that the main reason University of Miami hasn't called basketball coach Frank Martin yet is because of his scandalous past at a Miami High School. Well, today an off-the-record source tellsThe Miami Herald
that those skeletons in the closet may very well in fact be the main reason no one in Coral Gables has given Martin a ring despite his obvious hints he'd be open to the possibility of coaching the school's team.
Here's the report from Barry Jackson's Herald column:
A UM official said the reluctance so far to pursue Kansas State's Frank Martin relates to concerns about his past: Miami High vacated two of his state titles because of school employees' and boosters' recruiting violations, and two Kansas State players had NCAA suspensions last season. "You don't need someone tainted," the official said. "Our reputation is too good for that." New athletic director Shawn Eichorst now takes over the search.
That scandal was brought to light back in 1998 by former New Times scribe Robert Andrew Powell. He found that as many as a third of Martin's players, including current Miami Heat player Udonis Haslem, on the Miami Senior High School were potentially ineligible and/or living outside of the school's district.
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A New Times investigation has revealed that as many as one-third of Miami High's players are of dubious eligibility. Glaring violations of FHSAA rules abound.
According to student records maintained by Dade County Public Schools, five of the fifteen players on the current Miami High varsity roster live with either a school employee, a coach, or a team booster. All three of those arrangements violate the FHSAA's policy on recruiting. Some of those students don't actually live at their given addresses, despite information to the contrary on the school district's computer system, preferring instead to live with their families many miles outside the school's attendance boundaries. The remaining ten players traveled a variety of circuitous paths to the Asylum, Miami High's home gym. At least two players transferred to participate in the school's education magnet program. Six players transferred via the county's Minority to Majority (M&M) program, which allows black students to transfer to predominately Hispanic Miami High, located on Flagler Street in Little Havana. One moved in with his grandmother.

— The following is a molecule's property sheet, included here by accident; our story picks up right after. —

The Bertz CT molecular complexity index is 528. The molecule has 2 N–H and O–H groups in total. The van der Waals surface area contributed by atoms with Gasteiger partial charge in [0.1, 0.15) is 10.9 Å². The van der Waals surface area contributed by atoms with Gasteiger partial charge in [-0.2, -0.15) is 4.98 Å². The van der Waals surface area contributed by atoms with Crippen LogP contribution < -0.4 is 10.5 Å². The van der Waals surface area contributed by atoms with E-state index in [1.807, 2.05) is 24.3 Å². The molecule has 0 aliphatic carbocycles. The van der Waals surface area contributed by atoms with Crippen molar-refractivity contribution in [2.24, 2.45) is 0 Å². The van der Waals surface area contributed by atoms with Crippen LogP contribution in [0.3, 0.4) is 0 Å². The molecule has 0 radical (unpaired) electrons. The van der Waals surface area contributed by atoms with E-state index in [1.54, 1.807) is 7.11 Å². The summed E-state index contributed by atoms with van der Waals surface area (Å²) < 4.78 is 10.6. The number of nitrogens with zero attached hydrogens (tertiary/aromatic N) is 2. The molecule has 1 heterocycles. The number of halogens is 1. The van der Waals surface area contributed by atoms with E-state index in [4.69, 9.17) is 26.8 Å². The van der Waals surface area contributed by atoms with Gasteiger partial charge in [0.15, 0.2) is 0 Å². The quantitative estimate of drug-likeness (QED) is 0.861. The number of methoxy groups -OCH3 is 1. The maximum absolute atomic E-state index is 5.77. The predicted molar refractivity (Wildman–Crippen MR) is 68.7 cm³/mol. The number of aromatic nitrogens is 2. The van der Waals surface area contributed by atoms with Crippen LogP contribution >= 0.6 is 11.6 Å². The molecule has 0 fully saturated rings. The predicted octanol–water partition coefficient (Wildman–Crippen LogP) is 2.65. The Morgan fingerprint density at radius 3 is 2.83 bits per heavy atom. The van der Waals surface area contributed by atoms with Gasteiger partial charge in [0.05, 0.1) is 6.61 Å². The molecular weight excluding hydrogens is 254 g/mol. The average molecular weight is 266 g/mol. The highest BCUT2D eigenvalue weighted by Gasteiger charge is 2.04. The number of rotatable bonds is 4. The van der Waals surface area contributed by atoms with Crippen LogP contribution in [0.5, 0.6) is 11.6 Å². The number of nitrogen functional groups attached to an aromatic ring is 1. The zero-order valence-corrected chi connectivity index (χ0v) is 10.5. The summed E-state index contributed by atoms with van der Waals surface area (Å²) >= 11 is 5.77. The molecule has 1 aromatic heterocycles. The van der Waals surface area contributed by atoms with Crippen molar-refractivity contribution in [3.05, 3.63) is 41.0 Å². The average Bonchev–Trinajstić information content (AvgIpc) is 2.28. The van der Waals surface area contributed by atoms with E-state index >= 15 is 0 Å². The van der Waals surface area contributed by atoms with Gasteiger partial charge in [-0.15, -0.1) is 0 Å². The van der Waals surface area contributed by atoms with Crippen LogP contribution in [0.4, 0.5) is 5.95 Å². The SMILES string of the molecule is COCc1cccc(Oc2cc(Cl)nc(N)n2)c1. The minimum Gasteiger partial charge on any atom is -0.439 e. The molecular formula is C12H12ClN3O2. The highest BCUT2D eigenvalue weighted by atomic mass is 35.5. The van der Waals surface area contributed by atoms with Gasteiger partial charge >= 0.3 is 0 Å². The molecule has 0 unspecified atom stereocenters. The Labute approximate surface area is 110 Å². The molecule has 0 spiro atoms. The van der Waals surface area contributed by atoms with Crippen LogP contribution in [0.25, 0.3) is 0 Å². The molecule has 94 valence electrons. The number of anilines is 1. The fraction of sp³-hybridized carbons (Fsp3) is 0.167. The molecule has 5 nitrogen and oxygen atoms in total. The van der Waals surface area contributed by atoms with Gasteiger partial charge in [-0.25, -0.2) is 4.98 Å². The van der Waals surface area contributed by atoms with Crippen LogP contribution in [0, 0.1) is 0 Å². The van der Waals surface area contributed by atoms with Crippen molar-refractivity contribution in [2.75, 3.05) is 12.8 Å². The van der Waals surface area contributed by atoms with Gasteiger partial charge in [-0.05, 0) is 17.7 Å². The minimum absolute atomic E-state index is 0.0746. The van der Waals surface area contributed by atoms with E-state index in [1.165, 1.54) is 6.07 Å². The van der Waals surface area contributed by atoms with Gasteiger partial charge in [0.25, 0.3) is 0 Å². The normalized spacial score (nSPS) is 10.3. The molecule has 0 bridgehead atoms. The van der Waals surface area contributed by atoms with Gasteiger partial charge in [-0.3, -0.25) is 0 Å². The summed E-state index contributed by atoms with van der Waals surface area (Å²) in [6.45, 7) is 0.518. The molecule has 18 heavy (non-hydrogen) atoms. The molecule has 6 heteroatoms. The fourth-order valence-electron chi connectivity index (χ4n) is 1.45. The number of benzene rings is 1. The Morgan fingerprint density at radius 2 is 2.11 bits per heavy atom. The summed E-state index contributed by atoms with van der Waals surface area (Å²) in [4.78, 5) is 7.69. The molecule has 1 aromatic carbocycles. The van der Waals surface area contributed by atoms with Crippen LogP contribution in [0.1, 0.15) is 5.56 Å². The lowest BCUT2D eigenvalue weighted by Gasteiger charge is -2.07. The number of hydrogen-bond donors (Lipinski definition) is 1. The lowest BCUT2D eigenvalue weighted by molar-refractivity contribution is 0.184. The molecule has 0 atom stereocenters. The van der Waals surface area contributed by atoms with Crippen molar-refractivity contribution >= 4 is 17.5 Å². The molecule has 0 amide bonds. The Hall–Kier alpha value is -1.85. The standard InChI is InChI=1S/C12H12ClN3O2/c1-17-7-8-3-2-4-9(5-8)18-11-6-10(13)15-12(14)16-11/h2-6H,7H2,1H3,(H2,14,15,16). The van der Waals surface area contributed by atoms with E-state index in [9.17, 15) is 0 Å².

To get an idea just how far Miami High will go to bring talented players into the fold, consider the case of three marquee talents: Haslem, who transferred last year; forward Antonio Latimer, a Puerto Rican who played at the Florida Air Academy in Melbourne; and Steven Blake, one of the best guards in Dade County and a leader on the Killian team that reached last season's state semifinals.
According to school district records, when the current season began Latimer and Haslem supposedly shared an efficiency apartment with a man who describes himself as an unpaid assistant coach for the team. Blake and his father, again according to district records, supposedly lived with a booster named Joyce Lund.
Martin was never formally penalized directly for the violations, but was fired.
Though, Martin hasn't run into any similar controversies during his college coaching career, and this scandal went down more than a decade ago. We may have helped bring him down, but Martin deserves all the credit for building himself back up with credibility. We wonder what new athletic director Shawn Eichorst has to think about the situation.